Painting a more accurate version of history, one reblog at a time.
When I posted this archival image of a “real life Rosie the Riveter” one year ago, I had no idea it would resonate with so many people. 19K and counting. 

violencegirl:

aint-got-nothin-at-all:

boobsbirdsbotany:

Real life “Rosie the Riveter” - Tennessee, 1943.

From the Library of Congress collection, 1930’s-1940’s in Color

GLORIFY THE SHIT OUT OF THIS IMAGE

!!!!!!!!

Painting a more accurate version of history, one reblog at a time.

When I posted this archival image of a “real life Rosie the Riveter” one year ago, I had no idea it would resonate with so many people. 19K and counting. 

dreadpiratekhan:

A Swedish woman hitting a neo-Nazi protester with her handbag. The woman was reportedly a concentration camp survivor. [1985]

Volunteers learn how to fight fires at Pearl Harbor [c. 1941 - 1945]

A 106-year old Armenian woman protecting her home with an AK-47. [1990]

Komako Kimura, a prominent Japanese suffragist at a march in New York. [October 23, 1917]

Erika, a 15-year-old Hungarian fighter who fought for freedom against the Soviet Union. [October 1956]

Sarla Thakral, 21 years old, the first Indian woman to earn a pilot license. [1936]

Voting activist Annie Lumpkins at the Little Rock city jail. [1961]  
(freakin’ immaculate)
Source with more wonderful photos

dreadpiratekhan:


A Swedish woman hitting a neo-Nazi protester with her handbag. The woman was reportedly a concentration camp survivor. [1985]

Volunteers learn how to fight fires at Pearl Harbor [c. 1941 - 1945]

A 106-year old Armenian woman protecting her home with an AK-47. [1990]

Komako Kimura, a prominent Japanese suffragist at a march in New York. [October 23, 1917]

Erika, a 15-year-old Hungarian fighter who fought for freedom against the Soviet Union. [October 1956]

Sarla Thakral, 21 years old, the first Indian woman to earn a pilot license. [1936]

Voting activist Annie Lumpkins at the Little Rock city jail. [1961]  

(freakin’ immaculate)

Source with more wonderful photos

Why The Holocaust Is Taught So Heavily In American Schools

aka14kgold:

bipolarbubbeleh:

bunmer:

returnofthejudai:

The reason American education talks about the Holocaust so much is because it makes them seem like big heroes during WWII. The Nazis were evil on such a historic scale that virtually ANYONE would look like true blue…

drwholvr:


101st-analborne:

fallbeil:

mugenstyle:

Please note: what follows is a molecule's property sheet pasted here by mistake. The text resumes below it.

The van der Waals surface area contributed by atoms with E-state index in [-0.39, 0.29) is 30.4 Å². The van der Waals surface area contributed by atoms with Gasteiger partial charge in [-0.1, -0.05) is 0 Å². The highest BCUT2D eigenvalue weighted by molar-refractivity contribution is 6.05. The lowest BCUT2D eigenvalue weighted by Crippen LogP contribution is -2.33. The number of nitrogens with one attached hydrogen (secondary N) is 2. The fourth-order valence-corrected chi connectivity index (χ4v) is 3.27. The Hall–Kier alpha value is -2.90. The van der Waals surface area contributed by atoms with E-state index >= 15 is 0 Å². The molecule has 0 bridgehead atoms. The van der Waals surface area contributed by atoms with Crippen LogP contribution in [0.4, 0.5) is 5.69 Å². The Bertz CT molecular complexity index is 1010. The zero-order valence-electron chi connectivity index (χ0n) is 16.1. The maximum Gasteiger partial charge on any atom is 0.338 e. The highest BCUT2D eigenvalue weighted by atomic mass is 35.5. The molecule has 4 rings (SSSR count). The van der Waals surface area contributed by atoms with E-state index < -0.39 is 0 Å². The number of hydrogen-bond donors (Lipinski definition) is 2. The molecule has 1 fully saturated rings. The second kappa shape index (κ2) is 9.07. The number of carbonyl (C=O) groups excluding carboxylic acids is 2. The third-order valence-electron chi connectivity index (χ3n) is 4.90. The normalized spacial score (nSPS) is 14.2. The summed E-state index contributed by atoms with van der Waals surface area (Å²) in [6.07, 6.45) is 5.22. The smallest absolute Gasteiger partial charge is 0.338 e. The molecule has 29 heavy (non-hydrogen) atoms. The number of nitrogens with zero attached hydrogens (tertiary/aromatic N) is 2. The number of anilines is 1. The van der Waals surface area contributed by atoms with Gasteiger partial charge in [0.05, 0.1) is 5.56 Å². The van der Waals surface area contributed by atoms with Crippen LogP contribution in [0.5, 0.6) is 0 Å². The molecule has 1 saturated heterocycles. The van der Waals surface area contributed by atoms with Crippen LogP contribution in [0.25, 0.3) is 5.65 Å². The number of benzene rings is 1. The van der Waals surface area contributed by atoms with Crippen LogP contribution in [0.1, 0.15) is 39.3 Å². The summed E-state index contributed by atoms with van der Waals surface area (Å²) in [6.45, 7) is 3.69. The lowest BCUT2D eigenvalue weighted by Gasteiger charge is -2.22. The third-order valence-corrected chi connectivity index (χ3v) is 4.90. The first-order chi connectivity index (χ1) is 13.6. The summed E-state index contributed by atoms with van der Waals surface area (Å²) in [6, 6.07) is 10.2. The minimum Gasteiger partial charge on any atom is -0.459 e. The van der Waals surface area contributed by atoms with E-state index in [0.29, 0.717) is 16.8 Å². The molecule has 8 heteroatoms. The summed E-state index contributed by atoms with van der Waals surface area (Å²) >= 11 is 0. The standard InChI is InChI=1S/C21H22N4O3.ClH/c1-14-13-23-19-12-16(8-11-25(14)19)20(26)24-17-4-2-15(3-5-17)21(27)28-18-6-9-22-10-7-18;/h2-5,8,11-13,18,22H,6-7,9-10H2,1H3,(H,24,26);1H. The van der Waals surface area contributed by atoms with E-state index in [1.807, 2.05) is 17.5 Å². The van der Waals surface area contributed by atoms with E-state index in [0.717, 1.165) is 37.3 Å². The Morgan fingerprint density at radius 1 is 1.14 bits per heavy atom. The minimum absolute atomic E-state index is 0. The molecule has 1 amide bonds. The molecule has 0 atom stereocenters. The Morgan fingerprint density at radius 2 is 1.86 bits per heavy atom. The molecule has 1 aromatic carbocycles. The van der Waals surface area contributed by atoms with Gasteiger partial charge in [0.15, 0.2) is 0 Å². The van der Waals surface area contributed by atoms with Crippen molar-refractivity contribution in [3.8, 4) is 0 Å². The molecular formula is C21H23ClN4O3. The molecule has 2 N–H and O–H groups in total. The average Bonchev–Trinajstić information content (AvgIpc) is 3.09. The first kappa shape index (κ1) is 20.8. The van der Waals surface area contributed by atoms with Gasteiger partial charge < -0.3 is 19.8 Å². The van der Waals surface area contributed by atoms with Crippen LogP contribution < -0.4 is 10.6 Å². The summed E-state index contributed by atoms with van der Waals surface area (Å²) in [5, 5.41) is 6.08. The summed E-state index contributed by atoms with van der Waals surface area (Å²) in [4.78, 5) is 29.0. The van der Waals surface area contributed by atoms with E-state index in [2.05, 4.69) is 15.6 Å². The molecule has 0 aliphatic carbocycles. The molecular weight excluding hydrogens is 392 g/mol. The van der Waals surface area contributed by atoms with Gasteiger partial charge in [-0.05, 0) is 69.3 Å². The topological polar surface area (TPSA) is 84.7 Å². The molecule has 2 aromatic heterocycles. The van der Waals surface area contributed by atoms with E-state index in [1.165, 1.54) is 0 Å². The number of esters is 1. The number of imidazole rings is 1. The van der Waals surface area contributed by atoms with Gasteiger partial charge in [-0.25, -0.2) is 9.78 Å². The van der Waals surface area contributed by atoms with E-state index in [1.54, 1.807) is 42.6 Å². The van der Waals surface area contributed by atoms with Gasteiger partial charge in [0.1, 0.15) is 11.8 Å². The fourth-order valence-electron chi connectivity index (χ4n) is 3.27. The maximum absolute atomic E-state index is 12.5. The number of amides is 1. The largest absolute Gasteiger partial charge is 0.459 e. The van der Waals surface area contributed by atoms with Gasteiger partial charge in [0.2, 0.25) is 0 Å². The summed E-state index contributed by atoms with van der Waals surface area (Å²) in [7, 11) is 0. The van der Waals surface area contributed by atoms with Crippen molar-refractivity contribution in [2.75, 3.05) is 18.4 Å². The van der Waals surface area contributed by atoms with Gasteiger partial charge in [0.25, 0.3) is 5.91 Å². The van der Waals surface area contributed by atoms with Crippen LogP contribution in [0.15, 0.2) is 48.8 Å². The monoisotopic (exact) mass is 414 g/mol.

eccecorinna:

wrathofprawn:

for those not in the know, night witches were russian lady bombers who bombed the shit out of german lines in WW2. Thing is though, they had the oldest, noisiest, crappest planes in the entire world. The engines used to conk out halfway through their missions, so they had to climb out on the wings mid flight to restart the props. the planes were also so noisy that to stop germans from hearing them combing and starting up their anti aircraft guns, they’d climb up to a certain height, coast down to german positions, drop their bombs, restart their engines in midair, and get the fuck out of dodge.
their leader flew over 200 missions and was never captured.

how the fuck is this not taught in every single history class ever



pilots (◡‿◡✿) 
girl pilots (◕‿◕✿)
girl pilots killing nazis ✧・゚: *✧・゚:* \(◕ヮ◕✿)/ *:・゚✧*:・゚✧

But, remember, women never did anything in history.

I’m reblogging this again. Always reblogging. Always

drwholvr:

101st-analborne:

fallbeil:

mugenstyle:

eccecorinna:

wrathofprawn:

for those not in the know, night witches were russian lady bombers who bombed the shit out of german lines in WW2. Thing is though, they had the oldest, noisiest, crappest planes in the entire world. The engines used to conk out halfway through their missions, so they had to climb out on the wings mid flight to restart the props. the planes were also so noisy that to stop germans from hearing them combing and starting up their anti aircraft guns, they’d climb up to a certain height, coast down to german positions, drop their bombs, restart their engines in midair, and get the fuck out of dodge.

their leader flew over 200 missions and was never captured.

how the fuck is this not taught in every single history class ever

pilots (◡‿◡✿) 

girl pilots (◕◕✿)

girl pilots killing nazis ✧・゚: *✧・゚:* \(◕◕✿)/ *:・゚✧*:・゚✧

But, remember, women never did anything in history.

I’m reblogging this again. Always reblogging. Always

diae:

sarahfonseca:

The next time you see someone with jewelry that says “trust no man,” don’t judge them for their “man hating” or “bougie” ways. Rather, commend them for their superb taste in music.

“Trust no man” is actually a reference to a reference to a 1926 song of the same name by Gertrude “Ma” Rainey, a Georgian and African-American pioneer of blues music. 

I want all you women to listen to me

Don’t trust your man no further than your eyes can see

I trusted my man with my best friend

But that was a bad bargain in the end